Results of a pulmonologist survey regarding knowledge and practices with inhalation devices for COPD

Sidney S. Braman, Brian W. Carlin, Nicola A. Hanania, Donald A. Mahler, Jill A. Ohar, Victor Pinto-Plata, Tina Shah, David Eubanks, Rajiv Dhand

Research output: Contribution to journalArticle

4 Citations (Scopus)

Abstract

BACKGROUND: COPD guidelines advise on inhaled medication use, yet no advice is offered on when to use and which type of patient could benefit from a specific delivery device. We investigated pulmonologists’ perception of their knowledge and practices with delivery devices for COPD management. METHODS: An online survey was designed by a steering committee of American Thoracic Society clinicians and scientists and conducted by a national market research firm between January 7 and 29, 2016. RESULTS: Two hundred and five respondents completed the survey. Nearly 80% of the respondents believed that they were very knowledgeable in COPD management and the use of medications; 68% believed that they were knowledgeable about preventing exacerbations. Ninety-eight percent of the respondents stated that they were at least somewhat knowledgeable about devices. Many respondents (70%) stated that small-volume nebulizers were more effective than dry powder inhalers and pressurized metered-dose inhalers in the management of COPD exacerbations, and 63% believed that these were more effective in severe COPD (modified Medical Research Council dyspnea scale grade 4). Only 54% of the respondents discussed device options with their patients. Physician screening for physical or cognitive impairments that could impact device choices was 53% and 16%, respectively. Seventy percent of the respondents discussed device use, whereas 9% discussed cleaning and storage during a patient’s first visit. Few respondents were very knowledgeable in teaching patients how to use devices (43%) and, specifically, how to use (32%) or clean and/or maintain (20%) small-volume nebulizers. CONCLUSIONS: Most respondents were confident in their knowledge about treating COPD. Fewer respondents were confident about the use and maintenance of inhalation devices, and most respondents desired to learn more about inhalation devices.

Original languageEnglish (US)
Pages (from-to)840-848
Number of pages9
JournalRespiratory care
Volume63
Issue number7
DOIs
StatePublished - Jul 1 2018

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Nebulizers and Vaporizers
Chronic Obstructive Pulmonary Disease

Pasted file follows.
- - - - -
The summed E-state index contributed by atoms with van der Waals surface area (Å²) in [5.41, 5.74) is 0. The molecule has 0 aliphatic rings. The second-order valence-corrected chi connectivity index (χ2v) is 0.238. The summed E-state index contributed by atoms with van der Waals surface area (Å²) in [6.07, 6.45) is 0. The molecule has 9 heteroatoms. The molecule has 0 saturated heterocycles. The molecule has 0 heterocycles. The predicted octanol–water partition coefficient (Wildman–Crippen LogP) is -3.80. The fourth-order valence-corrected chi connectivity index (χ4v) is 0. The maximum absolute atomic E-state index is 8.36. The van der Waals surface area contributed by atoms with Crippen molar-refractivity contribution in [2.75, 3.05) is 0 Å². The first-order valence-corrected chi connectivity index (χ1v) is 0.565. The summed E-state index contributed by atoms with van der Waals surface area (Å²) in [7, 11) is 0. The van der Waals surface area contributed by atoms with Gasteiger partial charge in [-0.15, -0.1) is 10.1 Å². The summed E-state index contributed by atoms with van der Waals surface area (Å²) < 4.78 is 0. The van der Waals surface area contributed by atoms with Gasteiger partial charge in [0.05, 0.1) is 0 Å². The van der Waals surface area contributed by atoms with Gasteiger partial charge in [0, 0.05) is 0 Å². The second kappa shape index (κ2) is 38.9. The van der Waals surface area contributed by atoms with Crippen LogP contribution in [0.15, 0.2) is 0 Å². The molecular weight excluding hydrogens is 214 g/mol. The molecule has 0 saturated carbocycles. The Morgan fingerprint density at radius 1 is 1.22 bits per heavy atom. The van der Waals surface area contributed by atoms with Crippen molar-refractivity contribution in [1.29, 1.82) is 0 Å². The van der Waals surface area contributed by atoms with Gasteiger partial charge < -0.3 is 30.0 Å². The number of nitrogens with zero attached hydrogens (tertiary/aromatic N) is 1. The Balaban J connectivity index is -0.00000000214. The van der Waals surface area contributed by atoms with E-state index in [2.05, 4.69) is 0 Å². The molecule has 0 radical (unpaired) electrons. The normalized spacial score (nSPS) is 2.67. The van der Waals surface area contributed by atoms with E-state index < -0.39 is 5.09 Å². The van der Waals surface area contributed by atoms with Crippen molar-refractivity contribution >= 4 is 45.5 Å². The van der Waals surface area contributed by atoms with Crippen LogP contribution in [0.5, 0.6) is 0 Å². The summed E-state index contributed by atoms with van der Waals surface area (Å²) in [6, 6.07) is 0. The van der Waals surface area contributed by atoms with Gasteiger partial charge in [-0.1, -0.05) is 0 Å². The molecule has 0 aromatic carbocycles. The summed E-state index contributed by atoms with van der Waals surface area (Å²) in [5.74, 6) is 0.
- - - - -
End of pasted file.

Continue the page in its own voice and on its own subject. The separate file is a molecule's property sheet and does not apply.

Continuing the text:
Equipment and Supplies
Pulmonologists
Surveys and Questionnaires
Dry Powder Inhalers
Metered Dose Inhalers
Marketing
Dyspnea
Biomedical Research
Teaching
Maintenance
Guidelines

All Science Journal Classification (ASJC) codes

  • Pulmonary and Respiratory Medicine
  • Critical Care and Intensive Care Medicine

Cite this

Braman, S. S., Carlin, B. W., Hanania, N. A., Mahler, D. A., Ohar, J. A., Pinto-Plata, V., ... Dhand, R. (2018). Results of a pulmonologist survey regarding knowledge and practices with inhalation devices for COPD. Respiratory care, 63(7), 840-848. https://doi.org/10.4187/respcare.05717

Results of a pulmonologist survey regarding knowledge and practices with inhalation devices for COPD. / Braman, Sidney S.; Carlin, Brian W.; Hanania, Nicola A.; Mahler, Donald A.; Ohar, Jill A.; Pinto-Plata, Victor; Shah, Tina; Eubanks, David; Dhand, Rajiv.

In: Respiratory care, Vol. 63, No. 7, 01.07.2018, p. 840-848.

Research output: Contribution to journalArticle

Braman, SS, Carlin, BW, Hanania, NA, Mahler, DA, Ohar, JA, Pinto-Plata, V, Shah, T, Eubanks, D & Dhand, R 2018, 'Results of a pulmonologist survey regarding knowledge and practices with inhalation devices for COPD', Respiratory care, vol. 63, no. 7, pp. 840-848. https://doi.org/10.4187/respcare.05717
Braman SS, Carlin BW, Hanania NA, Mahler DA, Ohar JA, Pinto-Plata V et al. Results of a pulmonologist survey regarding knowledge and practices with inhalation devices for COPD. Respiratory care. 2018 Jul 1;63(7):840-848. https://doi.org/10.4187/respcare.05717
Braman, Sidney S. ; Carlin, Brian W. ; Hanania, Nicola A. ; Mahler, Donald A. ; Ohar, Jill A. ; Pinto-Plata, Victor ; Shah, Tina ; Eubanks, David ; Dhand, Rajiv. / Results of a pulmonologist survey regarding knowledge and practices with inhalation devices for COPD. In: Respiratory care. 2018 ; Vol. 63, No. 7. pp. 840-848.